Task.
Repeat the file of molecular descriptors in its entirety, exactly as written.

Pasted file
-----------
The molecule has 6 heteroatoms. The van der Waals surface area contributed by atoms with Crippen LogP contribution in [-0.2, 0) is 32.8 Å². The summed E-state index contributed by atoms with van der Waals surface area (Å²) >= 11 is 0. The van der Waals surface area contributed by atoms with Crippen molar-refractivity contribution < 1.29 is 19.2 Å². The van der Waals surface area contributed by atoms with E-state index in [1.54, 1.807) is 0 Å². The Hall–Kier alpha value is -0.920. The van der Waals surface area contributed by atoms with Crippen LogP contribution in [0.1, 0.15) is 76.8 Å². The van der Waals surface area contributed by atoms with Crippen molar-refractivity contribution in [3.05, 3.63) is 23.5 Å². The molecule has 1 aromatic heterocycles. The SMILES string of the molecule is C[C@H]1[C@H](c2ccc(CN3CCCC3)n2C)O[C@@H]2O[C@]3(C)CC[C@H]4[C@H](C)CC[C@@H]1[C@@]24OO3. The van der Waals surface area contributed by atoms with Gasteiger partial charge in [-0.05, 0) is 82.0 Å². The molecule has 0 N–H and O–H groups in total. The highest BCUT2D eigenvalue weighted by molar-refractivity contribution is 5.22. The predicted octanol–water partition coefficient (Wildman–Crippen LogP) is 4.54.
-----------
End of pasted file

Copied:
The molecule has 6 heteroatoms. The van der Waals surface area contributed by atoms with Crippen LogP contribution in [-0.2, 0) is 32.8 Å². The summed E-state index contributed by atoms with van der Waals surface area (Å²) >= 11 is 0. The van der Waals surface area contributed by atoms with Crippen molar-refractivity contribution < 1.29 is 19.2 Å². The van der Waals surface area contributed by atoms with E-state index in [1.54, 1.807) is 0 Å². The Hall–Kier alpha value is -0.920. The van der Waals surface area contributed by atoms with Crippen LogP contribution in [0.1, 0.15) is 76.8 Å². The van der Waals surface area contributed by atoms with Crippen molar-refractivity contribution in [3.05, 3.63) is 23.5 Å². The molecule has 1 aromatic heterocycles. The SMILES string of the molecule is C[C@H]1[C@H](c2ccc(CN3CCCC3)n2C)O[C@@H]2O[C@]3(C)CC[C@H]4[C@H](C)CC[C@@H]1[C@@]24OO3. The van der Waals surface area contributed by atoms with Gasteiger partial charge in [-0.05, 0) is 82.0 Å². The molecule has 0 N–H and O–H groups in total. The highest BCUT2D eigenvalue weighted by molar-refractivity contribution is 5.22. The predicted octanol–water partition coefficient (Wildman–Crippen LogP) is 4.54.